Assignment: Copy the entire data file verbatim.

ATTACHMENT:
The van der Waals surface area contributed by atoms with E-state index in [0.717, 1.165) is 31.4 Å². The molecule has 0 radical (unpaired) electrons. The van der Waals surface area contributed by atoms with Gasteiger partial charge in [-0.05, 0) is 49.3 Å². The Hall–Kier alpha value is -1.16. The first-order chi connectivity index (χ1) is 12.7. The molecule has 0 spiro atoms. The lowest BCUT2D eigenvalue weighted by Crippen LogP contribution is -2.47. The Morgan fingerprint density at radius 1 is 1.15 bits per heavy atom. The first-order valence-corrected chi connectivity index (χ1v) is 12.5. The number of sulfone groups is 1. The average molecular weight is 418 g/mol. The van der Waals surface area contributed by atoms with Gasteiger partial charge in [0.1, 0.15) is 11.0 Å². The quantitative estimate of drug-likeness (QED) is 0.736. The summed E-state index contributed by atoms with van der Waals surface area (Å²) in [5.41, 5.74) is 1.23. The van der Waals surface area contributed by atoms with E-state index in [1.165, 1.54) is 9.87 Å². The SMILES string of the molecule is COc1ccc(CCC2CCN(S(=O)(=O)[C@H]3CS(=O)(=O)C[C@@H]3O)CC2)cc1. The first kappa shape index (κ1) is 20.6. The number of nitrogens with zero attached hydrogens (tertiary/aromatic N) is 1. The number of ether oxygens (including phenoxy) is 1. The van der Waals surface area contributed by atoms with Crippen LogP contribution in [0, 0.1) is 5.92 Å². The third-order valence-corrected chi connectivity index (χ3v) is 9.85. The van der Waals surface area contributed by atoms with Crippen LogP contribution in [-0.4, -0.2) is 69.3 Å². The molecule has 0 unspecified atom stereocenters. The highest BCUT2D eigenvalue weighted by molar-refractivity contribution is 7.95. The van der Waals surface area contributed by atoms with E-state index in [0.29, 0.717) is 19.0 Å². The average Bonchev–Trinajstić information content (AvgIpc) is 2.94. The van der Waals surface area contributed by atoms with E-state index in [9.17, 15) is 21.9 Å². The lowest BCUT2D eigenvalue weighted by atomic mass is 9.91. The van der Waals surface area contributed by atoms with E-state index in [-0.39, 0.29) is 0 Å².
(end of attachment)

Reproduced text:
The van der Waals surface area contributed by atoms with E-state index in [0.717, 1.165) is 31.4 Å². The molecule has 0 radical (unpaired) electrons. The van der Waals surface area contributed by atoms with Gasteiger partial charge in [-0.05, 0) is 49.3 Å². The Hall–Kier alpha value is -1.16. The first-order chi connectivity index (χ1) is 12.7. The molecule has 0 spiro atoms. The lowest BCUT2D eigenvalue weighted by Crippen LogP contribution is -2.47. The Morgan fingerprint density at radius 1 is 1.15 bits per heavy atom. The first-order valence-corrected chi connectivity index (χ1v) is 12.5. The number of sulfone groups is 1. The average molecular weight is 418 g/mol. The van der Waals surface area contributed by atoms with Gasteiger partial charge in [0.1, 0.15) is 11.0 Å². The quantitative estimate of drug-likeness (QED) is 0.736. The summed E-state index contributed by atoms with van der Waals surface area (Å²) in [5.41, 5.74) is 1.23. The van der Waals surface area contributed by atoms with E-state index in [1.165, 1.54) is 9.87 Å². The SMILES string of the molecule is COc1ccc(CCC2CCN(S(=O)(=O)[C@H]3CS(=O)(=O)C[C@@H]3O)CC2)cc1. The first kappa shape index (κ1) is 20.6. The number of nitrogens with zero attached hydrogens (tertiary/aromatic N) is 1. The number of ether oxygens (including phenoxy) is 1. The van der Waals surface area contributed by atoms with Crippen LogP contribution in [0, 0.1) is 5.92 Å². The third-order valence-corrected chi connectivity index (χ3v) is 9.85. The van der Waals surface area contributed by atoms with Crippen LogP contribution in [-0.4, -0.2) is 69.3 Å². The molecule has 0 unspecified atom stereocenters. The highest BCUT2D eigenvalue weighted by molar-refractivity contribution is 7.95. The van der Waals surface area contributed by atoms with E-state index in [0.29, 0.717) is 19.0 Å². The average Bonchev–Trinajstić information content (AvgIpc) is 2.94. The van der Waals surface area contributed by atoms with E-state index in [9.17, 15) is 21.9 Å². The lowest BCUT2D eigenvalue weighted by atomic mass is 9.91. The van der Waals surface area contributed by atoms with E-state index in [-0.39, 0.29) is 0 Å².